After reflecting on these three areas, give thought to how you might approach a conversation with your supervisor.  I would suggest focusing on the corrective feedback she gave you as an opportunity for you to establish goals for your next semester.  Make sure you understand your supervisor’s expectations and ask her for examples of the changes she wants you to make.  If you are uncertain about how to make these changes, ask for suggestions of ways you can improve.  It will probably be helpful to have a series of conversations about the areas you mention, so you can get progressive feedback on your performance.  It may be hard to focus your attention on areas of growth rather than areas of greater skill, but your clinical work will improve as you bring those weaker areas in line with your strengths.

I hope you find these suggestions helpful in having difficult conversations in supervision.  Please email me with comments, questions, or suggestions for future blog topics.

Having Difficult Conversations with Colleagues

I’m seeing a heterosexual couple in couples therapy, and a colleague at my agency is seeing the wife individually. Last week my colleague made a critical comment about the husband and questioned how helpful couples therapy could be. She said this in front of several of our peers, and I didn’t respond because I was shocked and hurt. I think I need to say something to her, because her negative view of the couples therapy will undermine the wife’s participation. There is a lot of conflict in the relationship but they have both expressed a commitment to work it out and stay together.

This is my second blog on the topic of having difficult conversations. It may be helpful to read the prior blog about client conversations if you didn’t do so already. This situation with your colleague is an example of difficult conversations that can arise when we share cases or consult with colleagues about our work. Growing into the role of clinician means developing skills to talk with colleagues as well as clients about uncomfortable issues and areas of conflict. You’ve already made an important first step in deciding that you need to talk with your colleague rather than avoiding a challenging interaction. I would agree that having a disagreement between the individual and couples therapists can be harmful to the client, and I would add that it can also be informative to both the individual and the couple therapy.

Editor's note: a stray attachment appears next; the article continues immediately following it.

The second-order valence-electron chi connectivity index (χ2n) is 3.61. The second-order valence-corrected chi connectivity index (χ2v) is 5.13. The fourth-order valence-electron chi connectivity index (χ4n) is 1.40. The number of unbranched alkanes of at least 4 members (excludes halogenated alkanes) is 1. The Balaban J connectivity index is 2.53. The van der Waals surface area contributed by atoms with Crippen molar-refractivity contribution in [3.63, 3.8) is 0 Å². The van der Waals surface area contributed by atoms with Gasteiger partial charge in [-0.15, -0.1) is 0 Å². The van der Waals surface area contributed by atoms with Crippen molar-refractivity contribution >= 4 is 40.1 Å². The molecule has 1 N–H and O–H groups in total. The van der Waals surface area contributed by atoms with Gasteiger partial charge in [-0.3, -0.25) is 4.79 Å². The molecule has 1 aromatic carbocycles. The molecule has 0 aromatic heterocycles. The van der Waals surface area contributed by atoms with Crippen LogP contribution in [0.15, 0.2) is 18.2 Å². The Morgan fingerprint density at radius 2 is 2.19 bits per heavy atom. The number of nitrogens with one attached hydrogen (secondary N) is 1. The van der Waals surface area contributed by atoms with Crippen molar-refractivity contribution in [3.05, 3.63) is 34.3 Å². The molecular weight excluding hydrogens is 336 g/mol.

I would suggest that you engage in personal reflection before you approach your colleague. It is important to identify 1) the nature of the conflict or difficulty you are experiencing with your colleague, 2) assumptions you may be making about the reasons for the conflict, and 3) the desired outcome of a conversation. During this process, it may be helpful to consult with another trusted colleague or your supervisor to sort through your feelings and hear some alternative explanations or outcomes you may not have considered.

When you reflect on the nature of the conflict, identify the content or issues of disagreement as well as the emotions associated with the conflict. In this instance, you mention shock and hurt, but you may notice other emotions that have arisen since then. If you find that the issue and associated emotions are similar to interactions that have been a struggle in your personal life, it may be helpful to take this to your own therapy as well as getting supervision and consultation.

After you feel clear about the conflict itself, reflect on the assumptions you have about why your colleague made this remark. Usually an emotionally charged interaction leads us to develop explanations for our hurt or angry feelings, and these explanations often include criticism and judgment of yourself or the other person. For example, you may wonder whether your colleague doubts your skill as a couples therapist or whether she has a bias in favor of separation for couples in conflict. Consider other explanations as well, possibly with the help of your supervisor, therapist, or colleagues. One possibility is that the wife is describing her view of and feelings about her husband and marriage differently in her individual therapy than in the couples therapy. This would mean that you and your colleague are holding two disparate parts of the wife’s experience that she hasn’t reconciled.